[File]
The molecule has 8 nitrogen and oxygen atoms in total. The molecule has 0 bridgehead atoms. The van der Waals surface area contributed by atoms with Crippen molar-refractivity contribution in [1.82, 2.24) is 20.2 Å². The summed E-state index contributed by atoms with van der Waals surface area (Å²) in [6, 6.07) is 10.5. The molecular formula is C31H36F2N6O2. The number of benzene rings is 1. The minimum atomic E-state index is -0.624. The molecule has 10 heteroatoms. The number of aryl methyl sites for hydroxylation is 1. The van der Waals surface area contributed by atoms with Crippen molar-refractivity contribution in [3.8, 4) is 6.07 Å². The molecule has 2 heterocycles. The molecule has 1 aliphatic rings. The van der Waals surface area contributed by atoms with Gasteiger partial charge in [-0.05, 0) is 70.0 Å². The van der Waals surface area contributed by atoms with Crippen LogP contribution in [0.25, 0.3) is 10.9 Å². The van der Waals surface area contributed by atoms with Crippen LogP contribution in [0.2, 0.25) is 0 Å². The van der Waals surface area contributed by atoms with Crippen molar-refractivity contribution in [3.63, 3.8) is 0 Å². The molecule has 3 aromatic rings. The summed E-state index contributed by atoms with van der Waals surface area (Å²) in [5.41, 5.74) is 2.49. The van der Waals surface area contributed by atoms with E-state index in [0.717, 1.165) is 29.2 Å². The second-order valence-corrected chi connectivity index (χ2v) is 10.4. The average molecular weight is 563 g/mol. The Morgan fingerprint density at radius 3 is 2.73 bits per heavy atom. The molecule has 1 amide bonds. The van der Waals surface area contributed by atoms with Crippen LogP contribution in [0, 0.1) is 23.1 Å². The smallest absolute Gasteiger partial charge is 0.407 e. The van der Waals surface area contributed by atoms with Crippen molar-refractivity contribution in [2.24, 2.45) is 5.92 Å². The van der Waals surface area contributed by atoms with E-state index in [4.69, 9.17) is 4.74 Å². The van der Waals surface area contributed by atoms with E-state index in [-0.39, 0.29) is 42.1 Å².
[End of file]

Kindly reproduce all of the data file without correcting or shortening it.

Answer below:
The molecule has 8 nitrogen and oxygen atoms in total. The molecule has 0 bridgehead atoms. The van der Waals surface area contributed by atoms with Crippen molar-refractivity contribution in [1.82, 2.24) is 20.2 Å². The summed E-state index contributed by atoms with van der Waals surface area (Å²) in [6, 6.07) is 10.5. The molecular formula is C31H36F2N6O2. The number of benzene rings is 1. The minimum atomic E-state index is -0.624. The molecule has 10 heteroatoms. The number of aryl methyl sites for hydroxylation is 1. The van der Waals surface area contributed by atoms with Crippen molar-refractivity contribution in [3.8, 4) is 6.07 Å². The molecule has 2 heterocycles. The molecule has 1 aliphatic rings. The van der Waals surface area contributed by atoms with Gasteiger partial charge in [-0.05, 0) is 70.0 Å². The van der Waals surface area contributed by atoms with Crippen LogP contribution in [0.25, 0.3) is 10.9 Å². The van der Waals surface area contributed by atoms with Crippen LogP contribution in [0.2, 0.25) is 0 Å². The van der Waals surface area contributed by atoms with Crippen molar-refractivity contribution in [3.63, 3.8) is 0 Å². The molecule has 3 aromatic rings. The summed E-state index contributed by atoms with van der Waals surface area (Å²) in [5.41, 5.74) is 2.49. The van der Waals surface area contributed by atoms with E-state index in [0.717, 1.165) is 29.2 Å². The second-order valence-corrected chi connectivity index (χ2v) is 10.4. The average molecular weight is 563 g/mol. The Morgan fingerprint density at radius 3 is 2.73 bits per heavy atom. The molecule has 1 amide bonds. The van der Waals surface area contributed by atoms with Crippen LogP contribution in [0, 0.1) is 23.1 Å². The smallest absolute Gasteiger partial charge is 0.407 e. The van der Waals surface area contributed by atoms with Crippen molar-refractivity contribution in [2.24, 2.45) is 5.92 Å². The van der Waals surface area contributed by atoms with E-state index in [4.69, 9.17) is 4.74 Å². The van der Waals surface area contributed by atoms with E-state index in [-0.39, 0.29) is 42.1 Å².